Accountability processes in boardrooms: A conceptual model of manager-non-executive director information asymmetry

Niamh M. Brennan, Collette E. Kirwan, John Redmond

Research output: Contribution to journalArticlepeer-review

24 Citations (Scopus)

Abstract

Purpose – The purpose of this paper is to understand the influence of information and knowledge exchange and sharing between managers and non-executive directors is important in assessing the dynamic processes of accountability in boardrooms. By analysing information/knowledge at multiple levels, invoking the literature on implicit/tacit and explicit information/knowledge, the authors show that information asymmetry is a necessary condition for effective boards. The authors introduce a conceptual model of manager-non-executive director information asymmetry as an outcome of the interpretation of information/knowledge-sharing processes amongst board members. The model provides a more nuanced agenda of the management-board information asymmetry problem to enable a better understanding of the role of different types of information in practice. Design/methodology/approach – The analysis of information/knowledge exchange, sharing and creation and the resultant conceptual model are based on the following elements: manager-non-executive director information/knowledge, management-board information/knowledge and board dynamics and reciprocal processes converting implicit/tacit into explicit information/knowledge. Findings – The paper provides new insights into the dynamics of information/knowledge exchange, sharing and creation between managers and non-executive directors (individual level)/between management and boards (group level). The authors characterise this as a two-way process, back-and-forth between managers/executive directors and non-executive directors. The importance of relative/experienced “ignorance” of non-executive directors is revealed, which the authors term the “information asymmetry paradox”. Research limitations/implications – The authors set out key opportunities for developing a research agenda from the model based on prior research of knowledge conversion processes and how these may be applied in a boardroom setting. Practical implications – The model may assist directors in better understanding their roles and the division of labour between managers and non-executive directors from an information/knowledge perspective. Originality/value – The authors apply Ikujiro Nonaka’s knowledge conversion framework to consider the transitioning from individual implicit personal to explicit shared information/knowledge, to understand the subtle processes at play in boardrooms influencing information/knowledge exchange, sharing and creation between managers and non-executive directors.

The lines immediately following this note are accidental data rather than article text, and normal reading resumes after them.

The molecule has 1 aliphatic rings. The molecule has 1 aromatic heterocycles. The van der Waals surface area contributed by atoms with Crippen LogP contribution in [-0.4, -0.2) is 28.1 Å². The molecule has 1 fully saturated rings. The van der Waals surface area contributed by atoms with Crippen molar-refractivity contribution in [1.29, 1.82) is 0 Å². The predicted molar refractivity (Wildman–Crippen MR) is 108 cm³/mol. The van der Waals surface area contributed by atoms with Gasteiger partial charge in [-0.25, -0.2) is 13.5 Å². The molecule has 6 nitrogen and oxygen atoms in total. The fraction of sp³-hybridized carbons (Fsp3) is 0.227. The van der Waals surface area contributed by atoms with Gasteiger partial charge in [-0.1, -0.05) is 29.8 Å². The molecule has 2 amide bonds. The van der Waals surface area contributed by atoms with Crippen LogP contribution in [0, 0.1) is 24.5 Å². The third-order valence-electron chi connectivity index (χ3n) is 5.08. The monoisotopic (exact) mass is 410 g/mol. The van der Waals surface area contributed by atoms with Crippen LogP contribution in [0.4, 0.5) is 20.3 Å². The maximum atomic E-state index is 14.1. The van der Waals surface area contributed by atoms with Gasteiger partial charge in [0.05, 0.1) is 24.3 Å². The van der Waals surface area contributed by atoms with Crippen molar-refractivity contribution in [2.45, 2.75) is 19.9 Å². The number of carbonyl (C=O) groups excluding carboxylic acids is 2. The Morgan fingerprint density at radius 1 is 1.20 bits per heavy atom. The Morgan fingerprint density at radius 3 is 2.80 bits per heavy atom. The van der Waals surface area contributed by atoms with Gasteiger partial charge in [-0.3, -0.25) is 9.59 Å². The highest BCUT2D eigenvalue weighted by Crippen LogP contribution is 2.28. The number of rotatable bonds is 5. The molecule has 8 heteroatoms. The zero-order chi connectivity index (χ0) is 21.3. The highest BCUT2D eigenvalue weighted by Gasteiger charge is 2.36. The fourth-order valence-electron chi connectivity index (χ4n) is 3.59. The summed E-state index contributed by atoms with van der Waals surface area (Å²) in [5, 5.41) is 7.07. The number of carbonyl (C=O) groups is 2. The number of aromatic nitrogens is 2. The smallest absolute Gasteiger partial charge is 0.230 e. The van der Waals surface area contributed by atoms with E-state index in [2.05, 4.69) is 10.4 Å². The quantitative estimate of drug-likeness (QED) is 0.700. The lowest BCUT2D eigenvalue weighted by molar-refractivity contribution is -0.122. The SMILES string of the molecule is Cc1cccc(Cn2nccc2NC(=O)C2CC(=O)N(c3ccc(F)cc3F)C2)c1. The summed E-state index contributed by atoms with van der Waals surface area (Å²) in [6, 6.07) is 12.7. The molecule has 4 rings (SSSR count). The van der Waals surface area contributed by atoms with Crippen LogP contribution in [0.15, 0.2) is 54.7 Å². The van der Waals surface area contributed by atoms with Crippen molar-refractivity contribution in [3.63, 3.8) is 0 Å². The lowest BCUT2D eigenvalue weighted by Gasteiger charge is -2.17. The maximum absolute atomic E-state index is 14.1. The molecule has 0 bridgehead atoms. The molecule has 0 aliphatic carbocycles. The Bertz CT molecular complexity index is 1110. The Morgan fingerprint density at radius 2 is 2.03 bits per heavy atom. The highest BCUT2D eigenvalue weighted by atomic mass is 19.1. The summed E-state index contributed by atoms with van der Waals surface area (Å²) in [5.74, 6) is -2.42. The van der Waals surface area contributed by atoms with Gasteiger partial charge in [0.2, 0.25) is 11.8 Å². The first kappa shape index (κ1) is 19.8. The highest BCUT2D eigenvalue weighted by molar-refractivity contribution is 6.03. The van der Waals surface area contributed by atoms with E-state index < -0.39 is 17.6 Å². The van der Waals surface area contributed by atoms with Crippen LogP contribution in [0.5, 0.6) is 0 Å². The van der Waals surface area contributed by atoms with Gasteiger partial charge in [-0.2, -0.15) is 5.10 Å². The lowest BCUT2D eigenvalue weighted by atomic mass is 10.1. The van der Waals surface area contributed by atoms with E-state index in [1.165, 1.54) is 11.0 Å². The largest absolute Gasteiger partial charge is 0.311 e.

Original languageEnglish
Pages (from-to)135-164
Number of pages30
JournalAccounting, Auditing and Accountability Journal
Volume29
Issue number1
DOIs
Publication statusPublished - 18 Jan 2016
Externally publishedYes

Keywords

  • Board accountability
  • Board processes
  • Boards of directors
  • Corporate governance
  • Information asymmetry
  • Non-executive directors

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